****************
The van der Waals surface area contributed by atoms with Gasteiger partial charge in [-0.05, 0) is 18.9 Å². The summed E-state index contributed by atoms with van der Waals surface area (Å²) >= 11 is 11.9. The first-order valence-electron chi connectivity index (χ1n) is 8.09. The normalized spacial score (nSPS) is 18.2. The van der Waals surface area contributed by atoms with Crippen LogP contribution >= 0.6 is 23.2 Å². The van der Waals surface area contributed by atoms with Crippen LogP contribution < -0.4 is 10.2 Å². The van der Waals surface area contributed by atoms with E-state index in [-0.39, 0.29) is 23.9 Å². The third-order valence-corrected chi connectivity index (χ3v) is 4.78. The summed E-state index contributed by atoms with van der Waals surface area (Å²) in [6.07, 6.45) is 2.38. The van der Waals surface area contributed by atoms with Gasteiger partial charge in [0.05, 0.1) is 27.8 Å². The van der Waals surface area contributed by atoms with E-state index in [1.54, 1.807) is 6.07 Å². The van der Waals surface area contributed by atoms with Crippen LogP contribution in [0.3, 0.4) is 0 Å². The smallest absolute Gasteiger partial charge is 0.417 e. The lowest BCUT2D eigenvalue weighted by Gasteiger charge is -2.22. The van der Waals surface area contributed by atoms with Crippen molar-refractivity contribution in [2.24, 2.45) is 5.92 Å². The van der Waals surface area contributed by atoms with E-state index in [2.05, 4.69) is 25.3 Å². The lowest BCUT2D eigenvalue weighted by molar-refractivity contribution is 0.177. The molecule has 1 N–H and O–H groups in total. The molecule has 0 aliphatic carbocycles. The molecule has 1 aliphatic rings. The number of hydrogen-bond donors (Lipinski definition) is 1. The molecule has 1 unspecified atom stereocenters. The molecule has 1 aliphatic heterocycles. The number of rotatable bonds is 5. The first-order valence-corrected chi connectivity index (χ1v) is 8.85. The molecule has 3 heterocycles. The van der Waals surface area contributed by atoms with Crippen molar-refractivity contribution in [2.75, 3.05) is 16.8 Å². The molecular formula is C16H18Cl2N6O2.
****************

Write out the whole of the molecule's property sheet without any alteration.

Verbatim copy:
The van der Waals surface area contributed by atoms with Gasteiger partial charge in [-0.05, 0) is 18.9 Å². The summed E-state index contributed by atoms with van der Waals surface area (Å²) >= 11 is 11.9. The first-order valence-electron chi connectivity index (χ1n) is 8.09. The normalized spacial score (nSPS) is 18.2. The van der Waals surface area contributed by atoms with Crippen LogP contribution >= 0.6 is 23.2 Å². The van der Waals surface area contributed by atoms with Crippen LogP contribution < -0.4 is 10.2 Å². The van der Waals surface area contributed by atoms with E-state index in [-0.39, 0.29) is 23.9 Å². The third-order valence-corrected chi connectivity index (χ3v) is 4.78. The summed E-state index contributed by atoms with van der Waals surface area (Å²) in [6.07, 6.45) is 2.38. The van der Waals surface area contributed by atoms with Gasteiger partial charge in [0.05, 0.1) is 27.8 Å². The van der Waals surface area contributed by atoms with E-state index in [1.54, 1.807) is 6.07 Å². The van der Waals surface area contributed by atoms with Crippen LogP contribution in [0.3, 0.4) is 0 Å². The smallest absolute Gasteiger partial charge is 0.417 e. The lowest BCUT2D eigenvalue weighted by Gasteiger charge is -2.22. The van der Waals surface area contributed by atoms with Crippen molar-refractivity contribution in [2.24, 2.45) is 5.92 Å². The van der Waals surface area contributed by atoms with E-state index in [2.05, 4.69) is 25.3 Å². The lowest BCUT2D eigenvalue weighted by molar-refractivity contribution is 0.177. The molecule has 1 N–H and O–H groups in total. The molecule has 0 aliphatic carbocycles. The molecule has 1 aliphatic rings. The number of hydrogen-bond donors (Lipinski definition) is 1. The molecule has 1 unspecified atom stereocenters. The molecule has 1 aliphatic heterocycles. The number of rotatable bonds is 5. The first-order valence-corrected chi connectivity index (χ1v) is 8.85. The molecule has 3 heterocycles. The van der Waals surface area contributed by atoms with Crippen molar-refractivity contribution in [2.75, 3.05) is 16.8 Å². The molecular formula is C16H18Cl2N6O2.